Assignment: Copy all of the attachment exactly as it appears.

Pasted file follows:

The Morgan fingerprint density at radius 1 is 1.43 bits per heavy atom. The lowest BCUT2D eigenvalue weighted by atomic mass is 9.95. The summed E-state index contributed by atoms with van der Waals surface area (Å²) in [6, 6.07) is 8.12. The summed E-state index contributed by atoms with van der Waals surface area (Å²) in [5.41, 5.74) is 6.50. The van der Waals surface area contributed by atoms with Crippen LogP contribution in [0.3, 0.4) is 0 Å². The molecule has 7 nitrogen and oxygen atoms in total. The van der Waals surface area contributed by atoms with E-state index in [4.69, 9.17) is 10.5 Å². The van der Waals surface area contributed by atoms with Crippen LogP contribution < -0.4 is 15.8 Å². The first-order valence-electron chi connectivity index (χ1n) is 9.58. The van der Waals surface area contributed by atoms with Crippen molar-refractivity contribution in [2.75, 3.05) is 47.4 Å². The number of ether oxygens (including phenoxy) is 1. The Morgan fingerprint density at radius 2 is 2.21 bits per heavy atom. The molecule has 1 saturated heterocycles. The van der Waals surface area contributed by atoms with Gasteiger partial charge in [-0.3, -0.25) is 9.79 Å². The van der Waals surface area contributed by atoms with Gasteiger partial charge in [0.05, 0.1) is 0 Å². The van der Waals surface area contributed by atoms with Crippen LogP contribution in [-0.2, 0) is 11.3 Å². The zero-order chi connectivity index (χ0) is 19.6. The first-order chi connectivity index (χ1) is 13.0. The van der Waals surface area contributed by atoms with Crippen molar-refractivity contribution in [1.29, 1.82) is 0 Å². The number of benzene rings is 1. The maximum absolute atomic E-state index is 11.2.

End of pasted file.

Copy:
The Morgan fingerprint density at radius 1 is 1.43 bits per heavy atom. The lowest BCUT2D eigenvalue weighted by atomic mass is 9.95. The summed E-state index contributed by atoms with van der Waals surface area (Å²) in [6, 6.07) is 8.12. The summed E-state index contributed by atoms with van der Waals surface area (Å²) in [5.41, 5.74) is 6.50. The van der Waals surface area contributed by atoms with Crippen LogP contribution in [0.3, 0.4) is 0 Å². The molecule has 7 nitrogen and oxygen atoms in total. The van der Waals surface area contributed by atoms with E-state index in [4.69, 9.17) is 10.5 Å². The van der Waals surface area contributed by atoms with Crippen LogP contribution < -0.4 is 15.8 Å². The first-order valence-electron chi connectivity index (χ1n) is 9.58. The van der Waals surface area contributed by atoms with Crippen molar-refractivity contribution in [2.75, 3.05) is 47.4 Å². The number of ether oxygens (including phenoxy) is 1. The Morgan fingerprint density at radius 2 is 2.21 bits per heavy atom. The molecule has 1 saturated heterocycles. The van der Waals surface area contributed by atoms with Gasteiger partial charge in [-0.3, -0.25) is 9.79 Å². The van der Waals surface area contributed by atoms with Gasteiger partial charge in [0.05, 0.1) is 0 Å². The van der Waals surface area contributed by atoms with Crippen LogP contribution in [-0.2, 0) is 11.3 Å². The zero-order chi connectivity index (χ0) is 19.6. The first-order chi connectivity index (χ1) is 13.0. The van der Waals surface area contributed by atoms with Crippen molar-refractivity contribution in [1.29, 1.82) is 0 Å². The number of benzene rings is 1. The maximum absolute atomic E-state index is 11.2.